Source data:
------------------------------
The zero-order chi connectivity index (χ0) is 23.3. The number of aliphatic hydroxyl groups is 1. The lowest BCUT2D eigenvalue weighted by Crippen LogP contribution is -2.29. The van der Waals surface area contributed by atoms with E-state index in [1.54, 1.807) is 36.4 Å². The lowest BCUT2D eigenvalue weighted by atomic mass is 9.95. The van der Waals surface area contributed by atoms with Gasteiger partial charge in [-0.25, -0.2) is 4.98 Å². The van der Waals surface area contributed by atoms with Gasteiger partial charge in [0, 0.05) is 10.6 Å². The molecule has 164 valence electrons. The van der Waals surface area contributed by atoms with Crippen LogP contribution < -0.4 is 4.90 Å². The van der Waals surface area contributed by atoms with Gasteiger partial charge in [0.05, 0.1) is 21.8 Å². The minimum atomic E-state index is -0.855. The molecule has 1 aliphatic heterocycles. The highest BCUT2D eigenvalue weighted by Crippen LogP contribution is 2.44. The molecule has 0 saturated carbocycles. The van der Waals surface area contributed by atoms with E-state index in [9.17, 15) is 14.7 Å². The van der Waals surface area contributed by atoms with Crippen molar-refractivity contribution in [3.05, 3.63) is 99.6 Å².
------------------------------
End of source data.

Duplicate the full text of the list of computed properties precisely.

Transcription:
The zero-order chi connectivity index (χ0) is 23.3. The number of aliphatic hydroxyl groups is 1. The lowest BCUT2D eigenvalue weighted by Crippen LogP contribution is -2.29. The van der Waals surface area contributed by atoms with E-state index in [1.54, 1.807) is 36.4 Å². The lowest BCUT2D eigenvalue weighted by atomic mass is 9.95. The van der Waals surface area contributed by atoms with Gasteiger partial charge in [-0.25, -0.2) is 4.98 Å². The van der Waals surface area contributed by atoms with Gasteiger partial charge in [0, 0.05) is 10.6 Å². The molecule has 164 valence electrons. The van der Waals surface area contributed by atoms with Crippen LogP contribution < -0.4 is 4.90 Å². The van der Waals surface area contributed by atoms with Gasteiger partial charge in [0.05, 0.1) is 21.8 Å². The minimum atomic E-state index is -0.855. The molecule has 1 aliphatic heterocycles. The highest BCUT2D eigenvalue weighted by Crippen LogP contribution is 2.44. The molecule has 0 saturated carbocycles. The van der Waals surface area contributed by atoms with E-state index in [9.17, 15) is 14.7 Å². The van der Waals surface area contributed by atoms with Crippen molar-refractivity contribution in [3.05, 3.63) is 99.6 Å².